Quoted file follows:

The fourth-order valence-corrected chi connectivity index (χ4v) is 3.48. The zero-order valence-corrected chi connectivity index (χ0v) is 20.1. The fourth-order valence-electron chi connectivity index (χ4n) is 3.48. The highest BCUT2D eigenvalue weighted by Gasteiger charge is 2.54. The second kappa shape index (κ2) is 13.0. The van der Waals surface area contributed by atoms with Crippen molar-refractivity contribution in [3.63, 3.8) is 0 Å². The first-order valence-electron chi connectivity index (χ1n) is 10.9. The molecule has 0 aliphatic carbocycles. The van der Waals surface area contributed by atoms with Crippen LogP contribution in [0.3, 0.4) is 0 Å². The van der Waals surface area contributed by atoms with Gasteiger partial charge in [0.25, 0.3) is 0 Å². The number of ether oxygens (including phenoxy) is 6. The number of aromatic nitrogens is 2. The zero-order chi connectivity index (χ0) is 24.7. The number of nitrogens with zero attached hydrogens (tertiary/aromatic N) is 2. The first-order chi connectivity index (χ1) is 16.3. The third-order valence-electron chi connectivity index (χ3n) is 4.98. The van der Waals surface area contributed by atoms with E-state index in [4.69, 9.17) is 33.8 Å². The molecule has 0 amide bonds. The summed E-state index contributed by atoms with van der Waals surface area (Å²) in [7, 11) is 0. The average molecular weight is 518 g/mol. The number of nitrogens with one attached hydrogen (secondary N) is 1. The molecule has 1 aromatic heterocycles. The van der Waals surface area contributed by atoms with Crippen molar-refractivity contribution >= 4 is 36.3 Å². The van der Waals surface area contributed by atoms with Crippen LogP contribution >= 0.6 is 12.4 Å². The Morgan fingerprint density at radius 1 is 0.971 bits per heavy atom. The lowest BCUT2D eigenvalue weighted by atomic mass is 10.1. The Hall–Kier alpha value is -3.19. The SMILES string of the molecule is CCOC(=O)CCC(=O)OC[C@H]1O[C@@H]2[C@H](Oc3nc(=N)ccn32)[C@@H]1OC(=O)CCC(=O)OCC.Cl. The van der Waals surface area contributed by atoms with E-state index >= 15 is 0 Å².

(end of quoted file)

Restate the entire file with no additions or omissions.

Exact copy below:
The fourth-order valence-corrected chi connectivity index (χ4v) is 3.48. The zero-order valence-corrected chi connectivity index (χ0v) is 20.1. The fourth-order valence-electron chi connectivity index (χ4n) is 3.48. The highest BCUT2D eigenvalue weighted by Gasteiger charge is 2.54. The second kappa shape index (κ2) is 13.0. The van der Waals surface area contributed by atoms with Crippen molar-refractivity contribution in [3.63, 3.8) is 0 Å². The first-order valence-electron chi connectivity index (χ1n) is 10.9. The molecule has 0 aliphatic carbocycles. The van der Waals surface area contributed by atoms with Crippen LogP contribution in [0.3, 0.4) is 0 Å². The van der Waals surface area contributed by atoms with Gasteiger partial charge in [0.25, 0.3) is 0 Å². The number of ether oxygens (including phenoxy) is 6. The number of aromatic nitrogens is 2. The zero-order chi connectivity index (χ0) is 24.7. The number of nitrogens with zero attached hydrogens (tertiary/aromatic N) is 2. The first-order chi connectivity index (χ1) is 16.3. The third-order valence-electron chi connectivity index (χ3n) is 4.98. The van der Waals surface area contributed by atoms with E-state index in [4.69, 9.17) is 33.8 Å². The molecule has 0 amide bonds. The summed E-state index contributed by atoms with van der Waals surface area (Å²) in [7, 11) is 0. The average molecular weight is 518 g/mol. The number of nitrogens with one attached hydrogen (secondary N) is 1. The molecule has 1 aromatic heterocycles. The van der Waals surface area contributed by atoms with Crippen molar-refractivity contribution >= 4 is 36.3 Å². The van der Waals surface area contributed by atoms with Crippen LogP contribution >= 0.6 is 12.4 Å². The Morgan fingerprint density at radius 1 is 0.971 bits per heavy atom. The lowest BCUT2D eigenvalue weighted by atomic mass is 10.1. The Hall–Kier alpha value is -3.19. The SMILES string of the molecule is CCOC(=O)CCC(=O)OC[C@H]1O[C@@H]2[C@H](Oc3nc(=N)ccn32)[C@@H]1OC(=O)CCC(=O)OCC.Cl. The van der Waals surface area contributed by atoms with E-state index >= 15 is 0 Å².